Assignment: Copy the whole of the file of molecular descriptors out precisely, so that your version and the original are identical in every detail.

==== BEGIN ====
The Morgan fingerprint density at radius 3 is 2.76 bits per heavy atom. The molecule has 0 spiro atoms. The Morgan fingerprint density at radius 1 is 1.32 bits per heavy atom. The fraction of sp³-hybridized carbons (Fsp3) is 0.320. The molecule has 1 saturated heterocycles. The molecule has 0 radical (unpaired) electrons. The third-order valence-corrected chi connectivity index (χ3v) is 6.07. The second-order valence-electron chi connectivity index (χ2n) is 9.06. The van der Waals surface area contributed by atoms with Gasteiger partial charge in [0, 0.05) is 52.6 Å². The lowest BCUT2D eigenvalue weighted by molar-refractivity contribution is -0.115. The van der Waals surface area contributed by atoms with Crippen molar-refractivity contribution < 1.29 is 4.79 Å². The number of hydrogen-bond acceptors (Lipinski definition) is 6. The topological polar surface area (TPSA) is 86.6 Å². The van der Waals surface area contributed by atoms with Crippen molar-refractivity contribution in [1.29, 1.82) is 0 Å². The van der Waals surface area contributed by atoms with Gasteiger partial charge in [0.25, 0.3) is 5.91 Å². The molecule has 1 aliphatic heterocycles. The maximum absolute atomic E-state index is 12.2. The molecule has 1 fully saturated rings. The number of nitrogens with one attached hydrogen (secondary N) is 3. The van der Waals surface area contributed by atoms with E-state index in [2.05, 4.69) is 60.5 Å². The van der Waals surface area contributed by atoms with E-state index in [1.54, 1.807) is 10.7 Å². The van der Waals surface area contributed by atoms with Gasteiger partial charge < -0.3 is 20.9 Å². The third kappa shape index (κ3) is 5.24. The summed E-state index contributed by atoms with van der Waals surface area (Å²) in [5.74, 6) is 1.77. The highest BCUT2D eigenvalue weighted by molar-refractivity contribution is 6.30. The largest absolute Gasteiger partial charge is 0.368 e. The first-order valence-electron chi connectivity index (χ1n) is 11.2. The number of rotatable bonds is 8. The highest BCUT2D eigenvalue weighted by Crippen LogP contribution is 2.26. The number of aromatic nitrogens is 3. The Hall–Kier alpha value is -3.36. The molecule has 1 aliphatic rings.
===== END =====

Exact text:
The Morgan fingerprint density at radius 3 is 2.76 bits per heavy atom. The molecule has 0 spiro atoms. The Morgan fingerprint density at radius 1 is 1.32 bits per heavy atom. The fraction of sp³-hybridized carbons (Fsp3) is 0.320. The molecule has 1 saturated heterocycles. The molecule has 0 radical (unpaired) electrons. The third-order valence-corrected chi connectivity index (χ3v) is 6.07. The second-order valence-electron chi connectivity index (χ2n) is 9.06. The van der Waals surface area contributed by atoms with Gasteiger partial charge in [0, 0.05) is 52.6 Å². The lowest BCUT2D eigenvalue weighted by molar-refractivity contribution is -0.115. The van der Waals surface area contributed by atoms with Crippen molar-refractivity contribution < 1.29 is 4.79 Å². The number of hydrogen-bond acceptors (Lipinski definition) is 6. The topological polar surface area (TPSA) is 86.6 Å². The van der Waals surface area contributed by atoms with Crippen molar-refractivity contribution in [1.29, 1.82) is 0 Å². The van der Waals surface area contributed by atoms with Gasteiger partial charge in [0.25, 0.3) is 5.91 Å². The molecule has 1 aliphatic heterocycles. The maximum absolute atomic E-state index is 12.2. The molecule has 1 fully saturated rings. The number of nitrogens with one attached hydrogen (secondary N) is 3. The van der Waals surface area contributed by atoms with E-state index in [2.05, 4.69) is 60.5 Å². The van der Waals surface area contributed by atoms with E-state index in [1.54, 1.807) is 10.7 Å². The van der Waals surface area contributed by atoms with Gasteiger partial charge < -0.3 is 20.9 Å². The third kappa shape index (κ3) is 5.24. The summed E-state index contributed by atoms with van der Waals surface area (Å²) in [5.74, 6) is 1.77. The highest BCUT2D eigenvalue weighted by molar-refractivity contribution is 6.30. The largest absolute Gasteiger partial charge is 0.368 e. The first-order valence-electron chi connectivity index (χ1n) is 11.2. The number of rotatable bonds is 8. The highest BCUT2D eigenvalue weighted by Crippen LogP contribution is 2.26. The number of aromatic nitrogens is 3. The Hall–Kier alpha value is -3.36. The molecule has 1 aliphatic rings.